To be honest, it sounds like you're asking if there are single-source authoring tools within as-shipped InDesign, and the straight-line answer to that is no.
I'm sure there are plug-ins available which allow tagging, categories and tag conditioning to be applied, but that kind of authoring paradigm is far more closely aligned with XML HATs (Help Authoring Tools), and is part of what made FrameMaker the longtime de facto standard for tech writing in tech industry applications.
Currently, many tech writers in the tech sector use MadCap Flare, or Paligo, or for the more code-oriented folks, Jira or even Confluence and a text editor to achieve this approach to writing.
I'm using MadCap Flare with my current big client (I'm embedded) and use tags and conditions to manage my versioning and it works really well - for a smaller shop or a client with smaller budget, I'd look at Paligo as a next-best but cheaper alternative.
This is a quick concept sketch I use with clients to explain how conditional tags work in single-source authoring - the point is that all the source text for a given topic exists int he single topic container, and is hence easy to edit and correct when changes occur, but each variant portion is contained by tags in the text, and the conditions applied at the target level filter to leave only the relevant tagged content for the specific output.
This next concept sketch is showing how another big difference between XML single-source authoring and InDesign / Publisher linear authoring is that single-source can be very literally non-linear, and the workflows can be too.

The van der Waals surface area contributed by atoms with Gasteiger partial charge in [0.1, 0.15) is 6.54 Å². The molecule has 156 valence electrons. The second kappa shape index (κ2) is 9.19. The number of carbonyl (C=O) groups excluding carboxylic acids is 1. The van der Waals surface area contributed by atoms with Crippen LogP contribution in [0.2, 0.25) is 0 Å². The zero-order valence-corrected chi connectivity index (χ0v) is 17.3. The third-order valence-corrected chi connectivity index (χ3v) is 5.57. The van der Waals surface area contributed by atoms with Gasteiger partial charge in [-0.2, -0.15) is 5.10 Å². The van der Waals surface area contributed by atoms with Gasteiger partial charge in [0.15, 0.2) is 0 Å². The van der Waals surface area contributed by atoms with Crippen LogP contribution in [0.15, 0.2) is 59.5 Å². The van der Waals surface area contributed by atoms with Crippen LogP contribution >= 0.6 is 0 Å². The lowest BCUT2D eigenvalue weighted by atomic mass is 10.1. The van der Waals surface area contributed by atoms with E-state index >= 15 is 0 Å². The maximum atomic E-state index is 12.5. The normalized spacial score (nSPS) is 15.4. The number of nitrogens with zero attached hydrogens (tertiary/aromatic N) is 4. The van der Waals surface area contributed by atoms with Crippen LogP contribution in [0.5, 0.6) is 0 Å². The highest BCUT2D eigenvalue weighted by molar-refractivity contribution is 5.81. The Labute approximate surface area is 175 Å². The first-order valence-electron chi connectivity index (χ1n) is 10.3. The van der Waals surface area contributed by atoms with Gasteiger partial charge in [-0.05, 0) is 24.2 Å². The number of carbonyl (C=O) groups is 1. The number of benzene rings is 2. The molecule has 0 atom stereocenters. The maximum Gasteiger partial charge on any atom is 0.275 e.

You can in fact approach this re-use of topics with InDesign by re=purposing the book file - InDesign chapters approach to be topic-based, but it's both a lot of work and non-optimal in a lot of ways.
Lastly, the other major difference is in output choices, adn this also connects back to tagging: in a single-source tool like Flare, I can set up one master project file, with many topic files, and it can have multiple different TOCs, each of which call different sets of topics, and these can be used by multiple different publishing targets, which can no only specify different TOCs, but different CSS text and graphics styles, and different publishing outputs or push multiple outputs simultaneously, amd yet all the base content remains the same - so you can author an old-school three-frame HTML help system, an HTML 5 fully responsive web help, and a print-ready PDF all at the same time - the PDF will have different styles set up, different colour definitions, the in-line and thumbnailed images will be at a different scale which you've defined, and have discrete page masters.
So my short answer is: No. But look into single-source authoring tools.
Hope this helps.